Take the hint Google, we want wifi calling!
    Quote Originally Posted by npaladin-2000 View Post
    That's T-Mobile's code, not Google's. I'm not even sure it's open-source.
    I'm certain it's not, but there's no reason on earth Google couldn't put an API into Android to enable carriers to hook a WiFi calling plug-in into the device w/o the carrier having to put their grubby little hands on the O/S.

    IOW: There's no reason we couldn't have a "vanilla" Android device and still have WiFi calling. You don't think Apple's letting carriers have at it with iOS, do you?

    Jim
  18. #18  

    Default Re: Another customer to T-mobile? (from VZW)

    Quote Originally Posted by Old Stoneface View Post
    Doesn't always work... or work well.
    That depends on a lot of factors, but it works amazingly well for me.

    Quote Originally Posted by Old Stoneface View Post
    I'm certain it's not, but there's no reason on earth Google couldn't put an API into Android to enable carriers to hook a WiFi calling plug-in into the device w/o the carrier having to put their grubby little hands on the O/S.

    IOW: There's no reason we couldn't have a "vanilla" Android device and still have WiFi calling. You don't think Apple's letting carriers have at it with iOS, do you?

    Jim
    Actually, that would be pretty hard, because it requires extremely low-level SIM access. Plus I don't think T-Mobile, Sprint, and Republic Wireless's implementations are all that compatible with each other.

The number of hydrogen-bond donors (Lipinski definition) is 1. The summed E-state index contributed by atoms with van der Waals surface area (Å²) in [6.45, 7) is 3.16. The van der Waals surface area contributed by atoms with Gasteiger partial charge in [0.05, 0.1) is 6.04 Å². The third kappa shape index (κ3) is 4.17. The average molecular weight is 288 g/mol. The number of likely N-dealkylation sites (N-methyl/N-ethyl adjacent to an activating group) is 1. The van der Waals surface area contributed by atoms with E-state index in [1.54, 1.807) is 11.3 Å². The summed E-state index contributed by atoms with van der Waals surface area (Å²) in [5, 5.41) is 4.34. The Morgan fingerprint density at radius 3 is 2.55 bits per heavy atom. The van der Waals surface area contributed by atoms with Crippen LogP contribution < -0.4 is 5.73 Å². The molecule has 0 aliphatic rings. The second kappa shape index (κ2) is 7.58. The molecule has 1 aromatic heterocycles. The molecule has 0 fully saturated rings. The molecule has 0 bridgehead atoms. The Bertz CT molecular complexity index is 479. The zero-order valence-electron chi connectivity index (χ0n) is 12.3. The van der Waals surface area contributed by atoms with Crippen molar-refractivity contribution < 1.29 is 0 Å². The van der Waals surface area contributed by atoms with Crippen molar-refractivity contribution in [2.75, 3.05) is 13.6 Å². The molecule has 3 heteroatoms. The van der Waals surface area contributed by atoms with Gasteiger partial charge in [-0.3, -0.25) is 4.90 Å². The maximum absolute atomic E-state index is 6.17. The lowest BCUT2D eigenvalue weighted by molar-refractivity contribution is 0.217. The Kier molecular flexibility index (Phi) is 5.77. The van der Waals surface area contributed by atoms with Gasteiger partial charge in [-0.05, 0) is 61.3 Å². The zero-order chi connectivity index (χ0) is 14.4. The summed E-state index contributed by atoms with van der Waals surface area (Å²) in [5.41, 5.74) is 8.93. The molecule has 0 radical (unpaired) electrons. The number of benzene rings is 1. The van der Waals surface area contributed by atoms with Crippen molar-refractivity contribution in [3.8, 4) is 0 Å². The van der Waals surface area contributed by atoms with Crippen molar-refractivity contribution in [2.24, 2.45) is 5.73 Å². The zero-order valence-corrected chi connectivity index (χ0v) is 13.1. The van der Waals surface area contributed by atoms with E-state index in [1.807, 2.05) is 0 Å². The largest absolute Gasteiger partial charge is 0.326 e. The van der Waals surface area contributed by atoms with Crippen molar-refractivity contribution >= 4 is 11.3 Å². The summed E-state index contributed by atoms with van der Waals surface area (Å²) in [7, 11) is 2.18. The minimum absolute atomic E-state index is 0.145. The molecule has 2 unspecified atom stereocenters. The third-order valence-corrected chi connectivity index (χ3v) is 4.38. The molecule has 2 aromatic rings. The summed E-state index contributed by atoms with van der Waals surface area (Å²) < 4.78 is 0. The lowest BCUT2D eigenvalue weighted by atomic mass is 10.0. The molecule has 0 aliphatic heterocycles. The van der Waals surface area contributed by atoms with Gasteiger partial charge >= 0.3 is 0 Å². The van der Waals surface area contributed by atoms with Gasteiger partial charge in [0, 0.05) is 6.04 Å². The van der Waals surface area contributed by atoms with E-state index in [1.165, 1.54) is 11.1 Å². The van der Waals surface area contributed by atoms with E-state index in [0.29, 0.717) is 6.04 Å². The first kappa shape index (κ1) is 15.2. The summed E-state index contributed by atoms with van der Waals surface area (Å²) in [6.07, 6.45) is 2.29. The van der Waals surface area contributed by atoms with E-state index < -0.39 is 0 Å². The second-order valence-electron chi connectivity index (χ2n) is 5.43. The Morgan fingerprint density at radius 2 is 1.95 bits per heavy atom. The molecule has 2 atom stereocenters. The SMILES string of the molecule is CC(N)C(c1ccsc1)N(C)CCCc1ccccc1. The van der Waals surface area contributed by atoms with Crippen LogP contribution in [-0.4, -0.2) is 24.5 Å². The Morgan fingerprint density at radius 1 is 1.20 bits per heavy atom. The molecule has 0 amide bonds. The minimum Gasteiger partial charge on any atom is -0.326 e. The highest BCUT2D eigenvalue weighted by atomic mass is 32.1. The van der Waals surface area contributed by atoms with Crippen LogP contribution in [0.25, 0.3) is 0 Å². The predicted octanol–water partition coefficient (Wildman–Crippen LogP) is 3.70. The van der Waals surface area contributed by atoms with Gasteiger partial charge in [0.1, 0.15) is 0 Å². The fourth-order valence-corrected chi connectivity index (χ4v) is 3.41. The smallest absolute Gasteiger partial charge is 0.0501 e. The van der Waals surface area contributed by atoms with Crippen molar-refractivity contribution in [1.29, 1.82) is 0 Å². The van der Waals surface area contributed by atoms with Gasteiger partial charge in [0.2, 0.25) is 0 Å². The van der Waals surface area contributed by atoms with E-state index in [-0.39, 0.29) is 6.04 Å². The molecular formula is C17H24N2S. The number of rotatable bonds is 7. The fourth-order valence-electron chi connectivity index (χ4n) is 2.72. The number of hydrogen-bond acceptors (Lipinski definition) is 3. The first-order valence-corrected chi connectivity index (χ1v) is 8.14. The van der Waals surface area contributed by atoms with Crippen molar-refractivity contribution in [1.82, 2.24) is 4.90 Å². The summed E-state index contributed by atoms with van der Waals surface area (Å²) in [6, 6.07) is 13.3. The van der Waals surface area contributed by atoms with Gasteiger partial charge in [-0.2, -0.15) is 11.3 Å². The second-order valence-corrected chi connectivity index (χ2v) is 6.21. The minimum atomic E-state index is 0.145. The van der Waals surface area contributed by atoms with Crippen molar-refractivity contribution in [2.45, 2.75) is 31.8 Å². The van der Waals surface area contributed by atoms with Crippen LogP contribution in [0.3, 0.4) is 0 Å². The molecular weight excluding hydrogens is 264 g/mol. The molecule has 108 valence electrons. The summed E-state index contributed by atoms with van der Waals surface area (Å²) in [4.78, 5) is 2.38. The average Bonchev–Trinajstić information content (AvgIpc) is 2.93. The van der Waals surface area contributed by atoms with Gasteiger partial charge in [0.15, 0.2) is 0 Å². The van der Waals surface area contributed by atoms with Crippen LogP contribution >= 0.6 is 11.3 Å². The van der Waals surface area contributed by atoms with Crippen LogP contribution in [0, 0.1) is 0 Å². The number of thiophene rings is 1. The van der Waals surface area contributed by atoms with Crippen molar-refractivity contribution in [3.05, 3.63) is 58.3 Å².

19. #19  

    Default

    Quote Originally Posted by B. Diddy View Post
    It really depends on where you live. If you're in a major metropolitan area and don't often go to more rural or remote areas, T-Mobile should work pretty well. It can be weak within large buildings or structures like parking lots, but apparently they're working on fixing that by phasing in some wireless bands that penetrate buildings better.

    I live in the Silicon Valley, and have found the signal generally as good as Verizon's, and the data speeds to be far superior. The customer service has also been a very pleasant surprise--when I go in a store, I never have to wait, while when I had VZW, it was customary to wait at least 15-20 minutes at a store before I could talk to someone.
    Buildings in general reduce signal, even in single family homes, though lower frequencies are better. Like at my house on tmobile , I get 4glte upstairs, but downstairs drops to 4g and edge. Verizon maintains 4GLTE throughout my house.

    Also, to elaborate, tmobile acquired 700MHz lower block A in 12 states from Verizon and will be deploying it for 4GLTE. Keep in mind that no current tmobile phone supports band 12,though band 12 capable phones should be coming soon

    Sent from my LG G Pad 8.3
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  20. #20  

    Default Re: Another customer to T-mobile? (from VZW)

    Quote Originally Posted by npaladin-2000 View Post
    Actually, that would be pretty hard, because it requires extremely low-level SIM access. Plus I don't think T-Mobile, Sprint, and Republic Wireless's implementations are all that compatible with each other.